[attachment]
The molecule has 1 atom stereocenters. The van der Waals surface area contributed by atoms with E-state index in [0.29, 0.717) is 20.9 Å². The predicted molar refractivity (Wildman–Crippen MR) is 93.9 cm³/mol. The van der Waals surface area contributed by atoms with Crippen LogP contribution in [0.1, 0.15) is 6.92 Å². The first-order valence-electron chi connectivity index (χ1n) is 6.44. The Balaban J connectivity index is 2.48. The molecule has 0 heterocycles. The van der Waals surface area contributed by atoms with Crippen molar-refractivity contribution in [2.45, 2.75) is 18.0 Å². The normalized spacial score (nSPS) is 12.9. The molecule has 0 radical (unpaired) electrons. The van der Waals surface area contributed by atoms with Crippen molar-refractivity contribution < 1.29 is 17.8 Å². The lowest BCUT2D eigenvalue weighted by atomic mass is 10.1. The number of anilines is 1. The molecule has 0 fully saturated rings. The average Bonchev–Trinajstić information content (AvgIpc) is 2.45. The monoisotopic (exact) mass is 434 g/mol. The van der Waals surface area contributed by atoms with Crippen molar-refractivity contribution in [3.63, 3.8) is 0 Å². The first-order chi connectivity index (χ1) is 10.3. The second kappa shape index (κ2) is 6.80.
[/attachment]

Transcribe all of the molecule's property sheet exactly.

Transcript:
The molecule has 1 atom stereocenters. The van der Waals surface area contributed by atoms with E-state index in [0.29, 0.717) is 20.9 Å². The predicted molar refractivity (Wildman–Crippen MR) is 93.9 cm³/mol. The van der Waals surface area contributed by atoms with Crippen LogP contribution in [0.1, 0.15) is 6.92 Å². The first-order valence-electron chi connectivity index (χ1n) is 6.44. The Balaban J connectivity index is 2.48. The molecule has 0 heterocycles. The van der Waals surface area contributed by atoms with Crippen molar-refractivity contribution in [2.45, 2.75) is 18.0 Å². The normalized spacial score (nSPS) is 12.9. The molecule has 0 radical (unpaired) electrons. The van der Waals surface area contributed by atoms with Crippen molar-refractivity contribution < 1.29 is 17.8 Å². The lowest BCUT2D eigenvalue weighted by atomic mass is 10.1. The number of anilines is 1. The molecule has 0 fully saturated rings. The average Bonchev–Trinajstić information content (AvgIpc) is 2.45. The monoisotopic (exact) mass is 434 g/mol. The van der Waals surface area contributed by atoms with Crippen molar-refractivity contribution in [3.63, 3.8) is 0 Å². The first-order chi connectivity index (χ1) is 10.3. The second kappa shape index (κ2) is 6.80.